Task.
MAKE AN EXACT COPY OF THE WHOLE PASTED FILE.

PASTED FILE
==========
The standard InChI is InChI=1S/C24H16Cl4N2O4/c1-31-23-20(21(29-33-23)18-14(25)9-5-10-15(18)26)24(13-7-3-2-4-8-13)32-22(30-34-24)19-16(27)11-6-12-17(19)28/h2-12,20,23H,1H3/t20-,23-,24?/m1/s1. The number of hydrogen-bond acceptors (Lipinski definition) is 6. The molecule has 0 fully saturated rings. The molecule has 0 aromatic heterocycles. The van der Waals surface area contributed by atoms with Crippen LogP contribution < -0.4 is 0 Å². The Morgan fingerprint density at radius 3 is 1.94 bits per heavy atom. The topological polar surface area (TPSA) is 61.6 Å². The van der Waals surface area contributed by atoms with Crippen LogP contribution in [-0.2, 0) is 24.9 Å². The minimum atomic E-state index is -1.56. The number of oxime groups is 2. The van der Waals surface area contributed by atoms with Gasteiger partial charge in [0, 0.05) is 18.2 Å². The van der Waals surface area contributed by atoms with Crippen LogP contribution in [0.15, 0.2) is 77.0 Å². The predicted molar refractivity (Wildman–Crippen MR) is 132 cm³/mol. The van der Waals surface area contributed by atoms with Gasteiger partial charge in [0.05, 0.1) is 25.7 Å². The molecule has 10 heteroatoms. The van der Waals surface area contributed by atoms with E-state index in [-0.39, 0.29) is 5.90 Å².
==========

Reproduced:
The standard InChI is InChI=1S/C24H16Cl4N2O4/c1-31-23-20(21(29-33-23)18-14(25)9-5-10-15(18)26)24(13-7-3-2-4-8-13)32-22(30-34-24)19-16(27)11-6-12-17(19)28/h2-12,20,23H,1H3/t20-,23-,24?/m1/s1. The number of hydrogen-bond acceptors (Lipinski definition) is 6. The molecule has 0 fully saturated rings. The molecule has 0 aromatic heterocycles. The van der Waals surface area contributed by atoms with Crippen LogP contribution < -0.4 is 0 Å². The Morgan fingerprint density at radius 3 is 1.94 bits per heavy atom. The topological polar surface area (TPSA) is 61.6 Å². The van der Waals surface area contributed by atoms with Crippen LogP contribution in [-0.2, 0) is 24.9 Å². The minimum atomic E-state index is -1.56. The number of oxime groups is 2. The van der Waals surface area contributed by atoms with Gasteiger partial charge in [0, 0.05) is 18.2 Å². The van der Waals surface area contributed by atoms with Crippen LogP contribution in [0.15, 0.2) is 77.0 Å². The predicted molar refractivity (Wildman–Crippen MR) is 132 cm³/mol. The van der Waals surface area contributed by atoms with Gasteiger partial charge in [0.05, 0.1) is 25.7 Å². The molecule has 10 heteroatoms. The van der Waals surface area contributed by atoms with E-state index in [-0.39, 0.29) is 5.90 Å².